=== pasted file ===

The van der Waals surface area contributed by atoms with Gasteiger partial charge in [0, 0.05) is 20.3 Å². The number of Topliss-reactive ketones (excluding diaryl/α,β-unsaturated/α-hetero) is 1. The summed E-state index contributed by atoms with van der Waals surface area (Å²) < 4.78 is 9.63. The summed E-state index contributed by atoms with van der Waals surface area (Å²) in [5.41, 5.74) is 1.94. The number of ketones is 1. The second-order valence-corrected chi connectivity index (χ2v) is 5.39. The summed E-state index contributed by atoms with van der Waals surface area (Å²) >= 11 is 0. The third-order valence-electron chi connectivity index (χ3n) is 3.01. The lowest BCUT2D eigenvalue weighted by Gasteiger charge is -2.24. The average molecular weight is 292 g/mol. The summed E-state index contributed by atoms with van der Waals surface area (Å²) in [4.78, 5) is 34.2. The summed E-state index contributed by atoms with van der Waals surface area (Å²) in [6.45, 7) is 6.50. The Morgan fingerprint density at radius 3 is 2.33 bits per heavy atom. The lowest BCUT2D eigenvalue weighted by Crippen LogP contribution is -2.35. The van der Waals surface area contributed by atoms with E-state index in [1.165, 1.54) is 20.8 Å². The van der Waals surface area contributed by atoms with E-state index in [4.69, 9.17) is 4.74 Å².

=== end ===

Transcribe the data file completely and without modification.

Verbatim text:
The van der Waals surface area contributed by atoms with Gasteiger partial charge in [0, 0.05) is 20.3 Å². The number of Topliss-reactive ketones (excluding diaryl/α,β-unsaturated/α-hetero) is 1. The summed E-state index contributed by atoms with van der Waals surface area (Å²) < 4.78 is 9.63. The summed E-state index contributed by atoms with van der Waals surface area (Å²) in [5.41, 5.74) is 1.94. The number of ketones is 1. The second-order valence-corrected chi connectivity index (χ2v) is 5.39. The summed E-state index contributed by atoms with van der Waals surface area (Å²) >= 11 is 0. The third-order valence-electron chi connectivity index (χ3n) is 3.01. The lowest BCUT2D eigenvalue weighted by Gasteiger charge is -2.24. The average molecular weight is 292 g/mol. The summed E-state index contributed by atoms with van der Waals surface area (Å²) in [4.78, 5) is 34.2. The summed E-state index contributed by atoms with van der Waals surface area (Å²) in [6.45, 7) is 6.50. The Morgan fingerprint density at radius 3 is 2.33 bits per heavy atom. The lowest BCUT2D eigenvalue weighted by Crippen LogP contribution is -2.35. The van der Waals surface area contributed by atoms with E-state index in [1.165, 1.54) is 20.8 Å². The van der Waals surface area contributed by atoms with E-state index in [4.69, 9.17) is 4.74 Å².